Pyridazine

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Pyridazine
Skeletal formula with numbering convention
Pyridazine molecule
Pyridazine molecule
Names
IUPAC name
Pyridazine
Other names
1,2-diazine, orthodiazine, oizine
Identifiers
289-80-5 YesY
ChEBI CHEBI:30954 YesY
ChEMBL ChEMBL15719 YesY
ChemSpider 8902 YesY
Jmol-3D images Image
PubChem 9259
RTECS number GY2390000
Properties
C4H4N2
Molar mass 80.09 g/mol
Appearance colorless liquid
Density 1.107 g/cm3
Melting point −8 °C (18 °F; 265 K)
Boiling point 208 °C (406 °F; 481 K)
Related compounds
Related compounds
pyridine, pyrimidine, pyrazine
Except where otherwise noted, data are given for materials in their standard state (at 25 °C [77 °F], 100 kPa).
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Infobox references

Pyridazine is a heterocyclic organic compound with the molecular formula (CH)4N2. It contains a six-membered ring with two adjacent nitrogen atoms, and is aromatic.[1] It is a colorless liquid with a boiling point of 208 °C. It is isomeric with two other (CH)4N2 rings, pyrimidine and pyrazine.

Occurrence[edit]

Pyridazines are rare in nature, possibly reflecting the scarcity of naturally occurring hydrazines, common building blocks for the synthesis of these heterocycles. The pyridazine structure is a popular pharmacophore which is found within a number of herbicides such as credazine, pyridafol and pyridate. It is also found within the structure of several drugs such as cefozopran, cadralazine, minaprine, pipofezine, hydralazine, and cilazapril.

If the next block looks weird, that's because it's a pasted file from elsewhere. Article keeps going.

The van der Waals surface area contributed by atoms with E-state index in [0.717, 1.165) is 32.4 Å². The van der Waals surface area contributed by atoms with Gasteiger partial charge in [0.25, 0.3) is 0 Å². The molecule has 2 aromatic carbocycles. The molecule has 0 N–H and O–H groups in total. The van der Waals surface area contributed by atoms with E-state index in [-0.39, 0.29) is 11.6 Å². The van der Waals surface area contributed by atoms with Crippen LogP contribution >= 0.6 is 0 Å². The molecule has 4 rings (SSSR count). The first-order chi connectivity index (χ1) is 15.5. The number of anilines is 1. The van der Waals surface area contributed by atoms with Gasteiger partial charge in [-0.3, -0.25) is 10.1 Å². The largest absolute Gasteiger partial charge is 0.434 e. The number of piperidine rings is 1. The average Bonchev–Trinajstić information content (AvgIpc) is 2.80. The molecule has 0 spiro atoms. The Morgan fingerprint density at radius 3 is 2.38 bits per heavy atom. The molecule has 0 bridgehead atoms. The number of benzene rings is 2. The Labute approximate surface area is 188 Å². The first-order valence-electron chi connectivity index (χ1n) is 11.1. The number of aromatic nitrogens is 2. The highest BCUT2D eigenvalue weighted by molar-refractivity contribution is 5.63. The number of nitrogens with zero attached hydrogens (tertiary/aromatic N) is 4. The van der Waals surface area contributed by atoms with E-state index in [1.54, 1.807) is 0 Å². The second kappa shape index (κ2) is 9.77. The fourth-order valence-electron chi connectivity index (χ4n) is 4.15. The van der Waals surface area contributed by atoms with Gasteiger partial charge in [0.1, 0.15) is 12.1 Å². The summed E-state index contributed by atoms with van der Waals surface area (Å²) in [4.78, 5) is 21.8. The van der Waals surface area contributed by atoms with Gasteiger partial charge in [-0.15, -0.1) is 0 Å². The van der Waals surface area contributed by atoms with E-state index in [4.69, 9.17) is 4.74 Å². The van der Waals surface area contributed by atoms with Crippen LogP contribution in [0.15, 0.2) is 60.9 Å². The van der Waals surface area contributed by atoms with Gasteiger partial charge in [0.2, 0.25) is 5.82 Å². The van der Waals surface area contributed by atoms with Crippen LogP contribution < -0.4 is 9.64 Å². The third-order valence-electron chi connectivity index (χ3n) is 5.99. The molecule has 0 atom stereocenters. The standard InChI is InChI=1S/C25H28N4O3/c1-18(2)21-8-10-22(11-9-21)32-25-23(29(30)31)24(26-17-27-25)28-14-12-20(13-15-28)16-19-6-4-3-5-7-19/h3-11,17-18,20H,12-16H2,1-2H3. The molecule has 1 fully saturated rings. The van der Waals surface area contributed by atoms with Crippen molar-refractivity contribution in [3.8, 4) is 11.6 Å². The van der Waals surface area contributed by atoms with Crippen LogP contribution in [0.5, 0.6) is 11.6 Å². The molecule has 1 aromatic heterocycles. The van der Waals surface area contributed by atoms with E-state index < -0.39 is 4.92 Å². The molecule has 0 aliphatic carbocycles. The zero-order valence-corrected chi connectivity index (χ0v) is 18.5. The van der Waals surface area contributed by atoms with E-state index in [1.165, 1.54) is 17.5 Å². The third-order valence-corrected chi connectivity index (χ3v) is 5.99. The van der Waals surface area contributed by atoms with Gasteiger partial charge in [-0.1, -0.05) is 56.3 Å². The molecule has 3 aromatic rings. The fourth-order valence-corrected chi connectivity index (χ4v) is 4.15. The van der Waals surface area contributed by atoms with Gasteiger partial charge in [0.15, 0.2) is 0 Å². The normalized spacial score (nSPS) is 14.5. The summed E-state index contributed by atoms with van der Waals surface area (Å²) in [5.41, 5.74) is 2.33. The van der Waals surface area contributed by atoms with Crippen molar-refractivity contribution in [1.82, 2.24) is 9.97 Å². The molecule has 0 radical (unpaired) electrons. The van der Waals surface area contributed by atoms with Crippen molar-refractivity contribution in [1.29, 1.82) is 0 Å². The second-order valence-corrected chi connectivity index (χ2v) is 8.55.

Syntheses[edit]

In the course of his classic investigation on the Fischer indole synthesis, Emil Fischer prepared the first pyridazine via the condensation of phenylhydrazine and levulinic acid.[2] The parent heterocycle was first prepared by oxidation of benzocinnoline to the pyridazinetetracarboxylic acid followed by decarboxylation. A better route to this otherwise esoteric compound starts with the maleic hydrazide. These heterocycles are often prepared via condensation of 1,4-diketones or 4-ketoacids with hydrazines.[3]

References[edit]

  1. ^ Gumus, S. (2011). "A computational study on substituted diazabenzenes" (PDF). Turk J Chem 35: 803–808. 
  2. ^ Fischer, E. (1886). "Indole aus Phenylhydrazin". Justus Liebigs Annalen der Chemie 236 (1-2): 126–151. doi:10.1002/jlac.18862360107. 
  3. ^ Tišler, M.; Stanovnik, B. (1968). "Pyridazines". Advances in Heterocyclic Chemistry 9: 211–320. doi:10.1016/S0065-2725(08)60374-8.